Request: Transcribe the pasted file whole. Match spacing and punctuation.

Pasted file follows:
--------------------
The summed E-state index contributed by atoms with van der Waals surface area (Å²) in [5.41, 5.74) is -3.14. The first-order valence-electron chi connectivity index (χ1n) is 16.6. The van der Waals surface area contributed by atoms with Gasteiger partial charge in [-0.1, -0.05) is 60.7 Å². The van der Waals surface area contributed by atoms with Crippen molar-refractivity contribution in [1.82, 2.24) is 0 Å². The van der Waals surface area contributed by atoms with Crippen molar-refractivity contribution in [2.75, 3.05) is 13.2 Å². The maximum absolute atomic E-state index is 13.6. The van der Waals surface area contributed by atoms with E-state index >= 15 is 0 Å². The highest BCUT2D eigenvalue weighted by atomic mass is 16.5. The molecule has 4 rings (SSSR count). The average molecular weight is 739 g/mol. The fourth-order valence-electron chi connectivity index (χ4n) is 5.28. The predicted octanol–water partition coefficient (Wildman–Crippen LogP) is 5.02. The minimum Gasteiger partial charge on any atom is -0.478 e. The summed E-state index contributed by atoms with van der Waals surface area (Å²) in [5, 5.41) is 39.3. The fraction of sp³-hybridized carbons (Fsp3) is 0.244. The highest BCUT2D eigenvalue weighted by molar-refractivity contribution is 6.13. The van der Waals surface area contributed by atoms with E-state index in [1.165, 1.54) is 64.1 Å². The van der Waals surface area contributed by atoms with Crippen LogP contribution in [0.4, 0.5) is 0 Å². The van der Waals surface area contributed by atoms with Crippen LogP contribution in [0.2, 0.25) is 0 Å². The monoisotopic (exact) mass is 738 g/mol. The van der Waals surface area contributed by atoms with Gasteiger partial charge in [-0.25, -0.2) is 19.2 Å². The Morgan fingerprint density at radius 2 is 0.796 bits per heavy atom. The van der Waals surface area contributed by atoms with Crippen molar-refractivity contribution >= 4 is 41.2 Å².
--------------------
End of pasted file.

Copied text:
The summed E-state index contributed by atoms with van der Waals surface area (Å²) in [5.41, 5.74) is -3.14. The first-order valence-electron chi connectivity index (χ1n) is 16.6. The van der Waals surface area contributed by atoms with Gasteiger partial charge in [-0.1, -0.05) is 60.7 Å². The van der Waals surface area contributed by atoms with Crippen molar-refractivity contribution in [1.82, 2.24) is 0 Å². The van der Waals surface area contributed by atoms with Crippen molar-refractivity contribution in [2.75, 3.05) is 13.2 Å². The maximum absolute atomic E-state index is 13.6. The van der Waals surface area contributed by atoms with E-state index >= 15 is 0 Å². The highest BCUT2D eigenvalue weighted by atomic mass is 16.5. The molecule has 4 rings (SSSR count). The average molecular weight is 739 g/mol. The fourth-order valence-electron chi connectivity index (χ4n) is 5.28. The predicted octanol–water partition coefficient (Wildman–Crippen LogP) is 5.02. The minimum Gasteiger partial charge on any atom is -0.478 e. The summed E-state index contributed by atoms with van der Waals surface area (Å²) in [5, 5.41) is 39.3. The fraction of sp³-hybridized carbons (Fsp3) is 0.244. The highest BCUT2D eigenvalue weighted by molar-refractivity contribution is 6.13. The van der Waals surface area contributed by atoms with E-state index in [1.165, 1.54) is 64.1 Å². The van der Waals surface area contributed by atoms with Crippen LogP contribution in [0.4, 0.5) is 0 Å². The van der Waals surface area contributed by atoms with Crippen LogP contribution in [0.2, 0.25) is 0 Å². The monoisotopic (exact) mass is 738 g/mol. The van der Waals surface area contributed by atoms with Gasteiger partial charge in [-0.25, -0.2) is 19.2 Å². The Morgan fingerprint density at radius 2 is 0.796 bits per heavy atom. The van der Waals surface area contributed by atoms with Crippen molar-refractivity contribution >= 4 is 41.2 Å².